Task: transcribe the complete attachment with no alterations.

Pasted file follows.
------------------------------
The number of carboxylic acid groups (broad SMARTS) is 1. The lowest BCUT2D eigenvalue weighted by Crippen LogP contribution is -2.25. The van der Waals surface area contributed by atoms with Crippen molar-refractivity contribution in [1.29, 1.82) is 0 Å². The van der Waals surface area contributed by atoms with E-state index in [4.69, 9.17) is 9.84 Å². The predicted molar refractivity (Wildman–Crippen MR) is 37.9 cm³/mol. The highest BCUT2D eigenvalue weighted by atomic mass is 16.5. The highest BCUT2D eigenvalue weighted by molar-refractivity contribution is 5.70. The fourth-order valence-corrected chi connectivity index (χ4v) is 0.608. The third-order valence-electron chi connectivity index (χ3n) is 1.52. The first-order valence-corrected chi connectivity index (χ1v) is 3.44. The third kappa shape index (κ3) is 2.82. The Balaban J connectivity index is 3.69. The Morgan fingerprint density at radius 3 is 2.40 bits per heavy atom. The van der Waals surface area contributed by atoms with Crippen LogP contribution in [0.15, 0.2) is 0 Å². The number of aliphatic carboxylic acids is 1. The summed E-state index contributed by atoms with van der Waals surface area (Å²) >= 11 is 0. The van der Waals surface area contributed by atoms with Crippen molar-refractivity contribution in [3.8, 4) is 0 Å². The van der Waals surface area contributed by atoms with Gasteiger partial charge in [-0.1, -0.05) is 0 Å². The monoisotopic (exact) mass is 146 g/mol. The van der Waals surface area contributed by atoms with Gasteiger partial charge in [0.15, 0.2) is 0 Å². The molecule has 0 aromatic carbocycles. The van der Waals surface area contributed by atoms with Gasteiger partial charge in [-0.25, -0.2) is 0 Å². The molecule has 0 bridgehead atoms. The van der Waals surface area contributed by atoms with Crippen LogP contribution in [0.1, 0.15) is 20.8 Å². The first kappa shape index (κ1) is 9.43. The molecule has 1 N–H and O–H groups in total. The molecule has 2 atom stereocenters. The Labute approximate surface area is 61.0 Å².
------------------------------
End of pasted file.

The number of carboxylic acid groups (broad SMARTS) is 1. The lowest BCUT2D eigenvalue weighted by Crippen LogP contribution is -2.25. The van der Waals surface area contributed by atoms with Crippen molar-refractivity contribution in [1.29, 1.82) is 0 Å². The van der Waals surface area contributed by atoms with E-state index in [4.69, 9.17) is 9.84 Å². The predicted molar refractivity (Wildman–Crippen MR) is 37.9 cm³/mol. The highest BCUT2D eigenvalue weighted by atomic mass is 16.5. The highest BCUT2D eigenvalue weighted by molar-refractivity contribution is 5.70. The fourth-order valence-corrected chi connectivity index (χ4v) is 0.608. The third-order valence-electron chi connectivity index (χ3n) is 1.52. The first-order valence-corrected chi connectivity index (χ1v) is 3.44. The third kappa shape index (κ3) is 2.82. The Balaban J connectivity index is 3.69. The Morgan fingerprint density at radius 3 is 2.40 bits per heavy atom. The van der Waals surface area contributed by atoms with Crippen LogP contribution in [0.15, 0.2) is 0 Å². The number of aliphatic carboxylic acids is 1. The summed E-state index contributed by atoms with van der Waals surface area (Å²) >= 11 is 0. The van der Waals surface area contributed by atoms with Crippen molar-refractivity contribution in [3.8, 4) is 0 Å². The van der Waals surface area contributed by atoms with Gasteiger partial charge in [-0.1, -0.05) is 0 Å². The monoisotopic (exact) mass is 146 g/mol. The van der Waals surface area contributed by atoms with Gasteiger partial charge in [0.15, 0.2) is 0 Å². The molecule has 0 aromatic carbocycles. The van der Waals surface area contributed by atoms with Gasteiger partial charge in [-0.25, -0.2) is 0 Å². The molecule has 0 bridgehead atoms. The van der Waals surface area contributed by atoms with Crippen LogP contribution in [0.1, 0.15) is 20.8 Å². The first kappa shape index (κ1) is 9.43. The molecule has 1 N–H and O–H groups in total. The molecule has 2 atom stereocenters. The Labute approximate surface area is 61.0 Å².